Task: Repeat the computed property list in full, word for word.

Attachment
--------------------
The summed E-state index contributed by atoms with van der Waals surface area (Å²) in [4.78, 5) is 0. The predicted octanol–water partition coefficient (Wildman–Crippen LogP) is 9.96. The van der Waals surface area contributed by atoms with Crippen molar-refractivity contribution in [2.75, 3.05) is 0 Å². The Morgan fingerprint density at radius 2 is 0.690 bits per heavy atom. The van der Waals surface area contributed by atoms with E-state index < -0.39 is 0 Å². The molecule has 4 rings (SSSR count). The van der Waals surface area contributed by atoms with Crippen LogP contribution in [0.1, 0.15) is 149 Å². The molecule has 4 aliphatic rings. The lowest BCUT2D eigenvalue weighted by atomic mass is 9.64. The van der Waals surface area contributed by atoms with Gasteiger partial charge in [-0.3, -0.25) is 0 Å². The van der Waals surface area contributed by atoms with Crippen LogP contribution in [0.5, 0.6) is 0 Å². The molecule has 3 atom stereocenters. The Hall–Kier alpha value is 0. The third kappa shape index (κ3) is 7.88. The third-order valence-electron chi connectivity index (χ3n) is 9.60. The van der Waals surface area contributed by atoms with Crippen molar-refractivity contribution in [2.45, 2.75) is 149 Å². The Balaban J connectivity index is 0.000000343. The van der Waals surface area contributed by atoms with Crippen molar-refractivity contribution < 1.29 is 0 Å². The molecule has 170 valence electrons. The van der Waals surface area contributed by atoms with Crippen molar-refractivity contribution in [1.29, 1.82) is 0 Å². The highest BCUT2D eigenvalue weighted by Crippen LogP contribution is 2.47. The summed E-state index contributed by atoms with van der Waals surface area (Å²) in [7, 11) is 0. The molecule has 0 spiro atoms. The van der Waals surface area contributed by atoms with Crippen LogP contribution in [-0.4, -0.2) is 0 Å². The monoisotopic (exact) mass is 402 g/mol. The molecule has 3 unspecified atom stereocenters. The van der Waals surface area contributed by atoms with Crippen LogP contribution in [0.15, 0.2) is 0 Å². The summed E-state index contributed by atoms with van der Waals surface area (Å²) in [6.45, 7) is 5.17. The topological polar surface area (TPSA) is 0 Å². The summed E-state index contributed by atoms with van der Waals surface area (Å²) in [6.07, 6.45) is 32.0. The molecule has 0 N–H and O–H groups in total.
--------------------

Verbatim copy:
The summed E-state index contributed by atoms with van der Waals surface area (Å²) in [4.78, 5) is 0. The predicted octanol–water partition coefficient (Wildman–Crippen LogP) is 9.96. The van der Waals surface area contributed by atoms with Crippen molar-refractivity contribution in [2.75, 3.05) is 0 Å². The Morgan fingerprint density at radius 2 is 0.690 bits per heavy atom. The van der Waals surface area contributed by atoms with E-state index < -0.39 is 0 Å². The molecule has 4 rings (SSSR count). The van der Waals surface area contributed by atoms with Crippen LogP contribution in [0.1, 0.15) is 149 Å². The molecule has 4 aliphatic rings. The lowest BCUT2D eigenvalue weighted by atomic mass is 9.64. The van der Waals surface area contributed by atoms with Gasteiger partial charge in [-0.3, -0.25) is 0 Å². The van der Waals surface area contributed by atoms with Crippen LogP contribution in [0.5, 0.6) is 0 Å². The molecule has 3 atom stereocenters. The Hall–Kier alpha value is 0. The third kappa shape index (κ3) is 7.88. The third-order valence-electron chi connectivity index (χ3n) is 9.60. The van der Waals surface area contributed by atoms with Crippen molar-refractivity contribution in [2.45, 2.75) is 149 Å². The Balaban J connectivity index is 0.000000343. The van der Waals surface area contributed by atoms with Crippen molar-refractivity contribution < 1.29 is 0 Å². The molecule has 170 valence electrons. The van der Waals surface area contributed by atoms with Crippen molar-refractivity contribution in [1.29, 1.82) is 0 Å². The highest BCUT2D eigenvalue weighted by Crippen LogP contribution is 2.47. The summed E-state index contributed by atoms with van der Waals surface area (Å²) in [7, 11) is 0. The molecule has 0 spiro atoms. The van der Waals surface area contributed by atoms with Crippen LogP contribution in [-0.4, -0.2) is 0 Å². The monoisotopic (exact) mass is 402 g/mol. The molecule has 3 unspecified atom stereocenters. The van der Waals surface area contributed by atoms with Crippen LogP contribution in [0.15, 0.2) is 0 Å². The summed E-state index contributed by atoms with van der Waals surface area (Å²) in [6.45, 7) is 5.17. The topological polar surface area (TPSA) is 0 Å². The summed E-state index contributed by atoms with van der Waals surface area (Å²) in [6.07, 6.45) is 32.0. The molecule has 0 N–H and O–H groups in total.